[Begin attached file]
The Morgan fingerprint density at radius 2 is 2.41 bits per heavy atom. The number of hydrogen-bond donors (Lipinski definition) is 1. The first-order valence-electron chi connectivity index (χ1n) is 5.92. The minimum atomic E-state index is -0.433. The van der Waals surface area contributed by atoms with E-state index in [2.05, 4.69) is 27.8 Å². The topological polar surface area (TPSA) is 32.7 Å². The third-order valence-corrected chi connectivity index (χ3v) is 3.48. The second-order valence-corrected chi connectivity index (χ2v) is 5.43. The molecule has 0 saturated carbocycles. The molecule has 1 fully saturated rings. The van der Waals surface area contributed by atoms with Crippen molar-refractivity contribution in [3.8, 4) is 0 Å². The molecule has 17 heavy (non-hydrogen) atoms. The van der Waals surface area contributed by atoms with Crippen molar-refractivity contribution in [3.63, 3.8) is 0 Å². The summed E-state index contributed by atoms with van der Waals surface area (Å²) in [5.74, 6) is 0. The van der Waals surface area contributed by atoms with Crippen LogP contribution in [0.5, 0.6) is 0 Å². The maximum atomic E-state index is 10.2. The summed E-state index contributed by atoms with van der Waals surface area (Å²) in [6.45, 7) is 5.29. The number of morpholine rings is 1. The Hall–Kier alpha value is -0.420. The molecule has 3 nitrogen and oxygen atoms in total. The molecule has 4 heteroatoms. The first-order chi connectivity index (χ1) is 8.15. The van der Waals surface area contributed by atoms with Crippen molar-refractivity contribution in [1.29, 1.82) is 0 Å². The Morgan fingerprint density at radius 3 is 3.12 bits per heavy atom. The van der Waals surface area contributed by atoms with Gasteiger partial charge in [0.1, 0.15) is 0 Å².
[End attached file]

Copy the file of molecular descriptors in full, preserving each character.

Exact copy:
The Morgan fingerprint density at radius 2 is 2.41 bits per heavy atom. The number of hydrogen-bond donors (Lipinski definition) is 1. The first-order valence-electron chi connectivity index (χ1n) is 5.92. The minimum atomic E-state index is -0.433. The van der Waals surface area contributed by atoms with E-state index in [2.05, 4.69) is 27.8 Å². The topological polar surface area (TPSA) is 32.7 Å². The third-order valence-corrected chi connectivity index (χ3v) is 3.48. The second-order valence-corrected chi connectivity index (χ2v) is 5.43. The molecule has 0 saturated carbocycles. The molecule has 1 fully saturated rings. The van der Waals surface area contributed by atoms with Crippen molar-refractivity contribution in [3.8, 4) is 0 Å². The molecule has 17 heavy (non-hydrogen) atoms. The van der Waals surface area contributed by atoms with Crippen molar-refractivity contribution in [3.63, 3.8) is 0 Å². The summed E-state index contributed by atoms with van der Waals surface area (Å²) in [5.74, 6) is 0. The van der Waals surface area contributed by atoms with Crippen LogP contribution in [0.5, 0.6) is 0 Å². The maximum atomic E-state index is 10.2. The summed E-state index contributed by atoms with van der Waals surface area (Å²) in [6.45, 7) is 5.29. The number of morpholine rings is 1. The Hall–Kier alpha value is -0.420. The molecule has 3 nitrogen and oxygen atoms in total. The molecule has 4 heteroatoms. The first-order chi connectivity index (χ1) is 8.15. The van der Waals surface area contributed by atoms with Crippen molar-refractivity contribution in [1.29, 1.82) is 0 Å². The Morgan fingerprint density at radius 3 is 3.12 bits per heavy atom. The van der Waals surface area contributed by atoms with Gasteiger partial charge in [0.1, 0.15) is 0 Å².